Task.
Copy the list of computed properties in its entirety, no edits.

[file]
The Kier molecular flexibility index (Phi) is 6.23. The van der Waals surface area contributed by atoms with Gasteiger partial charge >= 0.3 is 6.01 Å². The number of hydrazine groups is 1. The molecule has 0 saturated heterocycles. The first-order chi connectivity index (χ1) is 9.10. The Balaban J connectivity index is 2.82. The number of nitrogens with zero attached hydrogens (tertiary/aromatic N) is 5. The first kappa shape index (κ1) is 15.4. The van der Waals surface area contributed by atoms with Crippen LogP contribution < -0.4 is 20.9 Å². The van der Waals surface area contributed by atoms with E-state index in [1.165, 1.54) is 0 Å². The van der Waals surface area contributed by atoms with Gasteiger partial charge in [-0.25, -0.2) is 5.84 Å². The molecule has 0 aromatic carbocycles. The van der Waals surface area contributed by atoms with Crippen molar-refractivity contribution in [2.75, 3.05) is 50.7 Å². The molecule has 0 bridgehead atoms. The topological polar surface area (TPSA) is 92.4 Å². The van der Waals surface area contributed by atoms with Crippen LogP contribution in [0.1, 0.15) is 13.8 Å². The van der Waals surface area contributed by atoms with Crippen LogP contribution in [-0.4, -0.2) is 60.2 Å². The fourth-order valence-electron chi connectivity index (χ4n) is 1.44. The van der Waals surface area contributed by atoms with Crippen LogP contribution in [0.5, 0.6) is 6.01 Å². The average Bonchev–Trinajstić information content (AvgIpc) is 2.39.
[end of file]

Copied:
The Kier molecular flexibility index (Phi) is 6.23. The van der Waals surface area contributed by atoms with Gasteiger partial charge >= 0.3 is 6.01 Å². The number of hydrazine groups is 1. The molecule has 0 saturated heterocycles. The first-order chi connectivity index (χ1) is 9.10. The Balaban J connectivity index is 2.82. The number of nitrogens with zero attached hydrogens (tertiary/aromatic N) is 5. The first kappa shape index (κ1) is 15.4. The van der Waals surface area contributed by atoms with Crippen LogP contribution < -0.4 is 20.9 Å². The van der Waals surface area contributed by atoms with E-state index in [1.165, 1.54) is 0 Å². The van der Waals surface area contributed by atoms with Gasteiger partial charge in [-0.25, -0.2) is 5.84 Å². The molecule has 0 aromatic carbocycles. The van der Waals surface area contributed by atoms with Crippen molar-refractivity contribution in [2.75, 3.05) is 50.7 Å². The molecule has 0 bridgehead atoms. The topological polar surface area (TPSA) is 92.4 Å². The van der Waals surface area contributed by atoms with Crippen LogP contribution in [0.1, 0.15) is 13.8 Å². The van der Waals surface area contributed by atoms with Crippen LogP contribution in [-0.4, -0.2) is 60.2 Å². The fourth-order valence-electron chi connectivity index (χ4n) is 1.44. The van der Waals surface area contributed by atoms with Crippen LogP contribution in [0.5, 0.6) is 6.01 Å². The average Bonchev–Trinajstić information content (AvgIpc) is 2.39.